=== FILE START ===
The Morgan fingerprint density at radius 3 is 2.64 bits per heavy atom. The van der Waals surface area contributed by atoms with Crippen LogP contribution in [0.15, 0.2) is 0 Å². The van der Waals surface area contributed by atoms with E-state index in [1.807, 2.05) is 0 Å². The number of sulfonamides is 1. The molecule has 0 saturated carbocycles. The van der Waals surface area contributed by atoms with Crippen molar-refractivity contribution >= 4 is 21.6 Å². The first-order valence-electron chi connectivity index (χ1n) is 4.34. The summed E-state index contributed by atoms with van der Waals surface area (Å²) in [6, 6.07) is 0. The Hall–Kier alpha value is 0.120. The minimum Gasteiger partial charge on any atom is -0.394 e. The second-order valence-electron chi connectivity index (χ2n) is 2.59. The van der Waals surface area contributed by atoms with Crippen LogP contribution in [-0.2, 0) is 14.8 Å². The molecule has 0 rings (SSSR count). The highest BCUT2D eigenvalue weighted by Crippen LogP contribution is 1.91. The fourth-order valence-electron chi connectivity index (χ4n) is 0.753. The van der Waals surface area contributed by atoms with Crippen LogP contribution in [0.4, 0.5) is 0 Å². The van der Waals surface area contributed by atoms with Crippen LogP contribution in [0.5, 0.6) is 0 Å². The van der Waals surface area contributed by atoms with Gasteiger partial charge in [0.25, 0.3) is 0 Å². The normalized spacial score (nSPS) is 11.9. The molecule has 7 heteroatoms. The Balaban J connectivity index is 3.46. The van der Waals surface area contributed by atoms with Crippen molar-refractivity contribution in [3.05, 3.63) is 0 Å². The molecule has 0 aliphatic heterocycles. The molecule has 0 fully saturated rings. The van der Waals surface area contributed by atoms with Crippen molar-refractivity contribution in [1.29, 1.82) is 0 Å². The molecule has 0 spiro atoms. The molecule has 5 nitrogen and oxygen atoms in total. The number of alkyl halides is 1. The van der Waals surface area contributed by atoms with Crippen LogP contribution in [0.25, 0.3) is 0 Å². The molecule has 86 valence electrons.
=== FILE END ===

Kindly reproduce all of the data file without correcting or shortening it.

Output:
The Morgan fingerprint density at radius 3 is 2.64 bits per heavy atom. The van der Waals surface area contributed by atoms with Crippen LogP contribution in [0.15, 0.2) is 0 Å². The van der Waals surface area contributed by atoms with E-state index in [1.807, 2.05) is 0 Å². The number of sulfonamides is 1. The molecule has 0 saturated carbocycles. The van der Waals surface area contributed by atoms with Crippen molar-refractivity contribution >= 4 is 21.6 Å². The first-order valence-electron chi connectivity index (χ1n) is 4.34. The summed E-state index contributed by atoms with van der Waals surface area (Å²) in [6, 6.07) is 0. The Hall–Kier alpha value is 0.120. The minimum Gasteiger partial charge on any atom is -0.394 e. The second-order valence-electron chi connectivity index (χ2n) is 2.59. The van der Waals surface area contributed by atoms with Crippen LogP contribution in [-0.2, 0) is 14.8 Å². The molecule has 0 rings (SSSR count). The highest BCUT2D eigenvalue weighted by Crippen LogP contribution is 1.91. The fourth-order valence-electron chi connectivity index (χ4n) is 0.753. The van der Waals surface area contributed by atoms with Crippen LogP contribution in [0.4, 0.5) is 0 Å². The van der Waals surface area contributed by atoms with Crippen LogP contribution in [0.5, 0.6) is 0 Å². The van der Waals surface area contributed by atoms with Gasteiger partial charge in [0.25, 0.3) is 0 Å². The normalized spacial score (nSPS) is 11.9. The molecule has 7 heteroatoms. The Balaban J connectivity index is 3.46. The van der Waals surface area contributed by atoms with Crippen molar-refractivity contribution in [3.05, 3.63) is 0 Å². The molecule has 0 aliphatic heterocycles. The molecule has 0 fully saturated rings. The van der Waals surface area contributed by atoms with Crippen molar-refractivity contribution in [1.29, 1.82) is 0 Å². The molecule has 0 spiro atoms. The molecule has 5 nitrogen and oxygen atoms in total. The number of alkyl halides is 1. The van der Waals surface area contributed by atoms with Crippen LogP contribution in [0.25, 0.3) is 0 Å². The molecule has 86 valence electrons.